NEJM Catalyst Insights Council members agree that design thinking useful, but leadership buy-in and understanding of how to implement it may create barriers.
Thomas H. Davenport & Wiljeana J. Glover
Artificial intelligence is most likely to improve health care by augmenting the work of human clinicians.
An ophthalmology provider with facilities in the greater Mexico City area is using Human-Centered Design to improve both the patient and staff experience.
Hospitals must provide wholesome food, sound sleeping conditions, and human connection to promote healing and wellness.
Health care leaders and frontline clinicians are eager to embrace design thinking. Yet its principles are not widely applied.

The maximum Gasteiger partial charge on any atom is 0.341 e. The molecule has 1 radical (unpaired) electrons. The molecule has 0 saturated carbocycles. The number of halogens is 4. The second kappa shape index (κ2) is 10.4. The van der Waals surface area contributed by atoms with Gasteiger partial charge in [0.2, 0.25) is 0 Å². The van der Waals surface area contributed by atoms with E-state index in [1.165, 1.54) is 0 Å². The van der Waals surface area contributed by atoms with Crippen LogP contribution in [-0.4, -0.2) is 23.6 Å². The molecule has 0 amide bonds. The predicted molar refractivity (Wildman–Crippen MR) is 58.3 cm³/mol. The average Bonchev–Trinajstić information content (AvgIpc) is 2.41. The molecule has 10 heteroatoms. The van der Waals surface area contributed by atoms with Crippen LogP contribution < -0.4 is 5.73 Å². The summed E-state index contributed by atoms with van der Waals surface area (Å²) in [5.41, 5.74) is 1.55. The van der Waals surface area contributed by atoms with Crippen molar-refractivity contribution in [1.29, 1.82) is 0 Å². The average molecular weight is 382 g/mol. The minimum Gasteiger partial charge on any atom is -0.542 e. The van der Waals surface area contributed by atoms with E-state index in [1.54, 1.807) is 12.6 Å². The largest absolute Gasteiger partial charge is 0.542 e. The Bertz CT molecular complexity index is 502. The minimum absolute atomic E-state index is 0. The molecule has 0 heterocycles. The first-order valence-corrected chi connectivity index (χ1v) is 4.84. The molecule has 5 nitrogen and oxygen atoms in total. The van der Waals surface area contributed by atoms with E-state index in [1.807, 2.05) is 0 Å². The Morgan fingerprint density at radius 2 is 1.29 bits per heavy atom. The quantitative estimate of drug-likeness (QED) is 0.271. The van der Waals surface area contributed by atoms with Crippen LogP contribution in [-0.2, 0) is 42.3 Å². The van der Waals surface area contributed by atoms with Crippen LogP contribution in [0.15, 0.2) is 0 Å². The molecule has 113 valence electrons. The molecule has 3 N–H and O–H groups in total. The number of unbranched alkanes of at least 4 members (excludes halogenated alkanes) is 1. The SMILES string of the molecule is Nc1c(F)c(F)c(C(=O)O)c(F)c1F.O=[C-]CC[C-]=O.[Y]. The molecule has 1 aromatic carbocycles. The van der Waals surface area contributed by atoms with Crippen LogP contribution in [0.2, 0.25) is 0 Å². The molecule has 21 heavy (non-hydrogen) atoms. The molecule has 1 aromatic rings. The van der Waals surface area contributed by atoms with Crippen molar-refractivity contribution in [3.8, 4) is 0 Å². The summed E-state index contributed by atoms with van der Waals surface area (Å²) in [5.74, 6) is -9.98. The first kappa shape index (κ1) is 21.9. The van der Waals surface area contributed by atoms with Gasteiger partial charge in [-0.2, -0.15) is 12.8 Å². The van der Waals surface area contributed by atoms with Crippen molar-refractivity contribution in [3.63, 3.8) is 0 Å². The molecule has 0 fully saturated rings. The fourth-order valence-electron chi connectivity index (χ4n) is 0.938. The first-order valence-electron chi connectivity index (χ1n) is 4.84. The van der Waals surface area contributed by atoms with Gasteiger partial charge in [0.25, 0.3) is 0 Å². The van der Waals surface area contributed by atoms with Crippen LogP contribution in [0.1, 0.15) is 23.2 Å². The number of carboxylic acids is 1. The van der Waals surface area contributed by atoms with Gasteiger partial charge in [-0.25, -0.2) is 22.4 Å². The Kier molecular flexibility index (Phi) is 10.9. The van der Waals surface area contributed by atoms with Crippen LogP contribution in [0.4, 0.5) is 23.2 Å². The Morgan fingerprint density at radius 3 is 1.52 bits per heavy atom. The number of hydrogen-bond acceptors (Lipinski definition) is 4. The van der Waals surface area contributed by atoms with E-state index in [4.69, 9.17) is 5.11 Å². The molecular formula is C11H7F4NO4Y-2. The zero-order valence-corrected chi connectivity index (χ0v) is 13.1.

Michael Chernew & Mary Beth Landrum
Targeted supplemental data collection may be a valuable approach to balancing data needs with data-collection costs.
Case Study by
Rishikesh P. Dalal
How a large physician organization reduced the amount of opioids prescribed per patient while increasing referrals for pain management consultation.
How Community Servings evolved from an HIV nutrition program to one that feeds people with any illness.
Robert M. Zimbroff, Bruce Leff & Albert L. Siu
Patients enrolled in Mount Sinai Health System’s HaH-Plus program spend about one-third as many days in health care facilities as inpatients in the last 180 days of life.
Case Study by
Jennifer M. Schmidt & Ali Kosydor
To get beyond simplistic measures such as increased patient appointments or decreased lag days, operations administrators and physician champions must develop effective partnerships.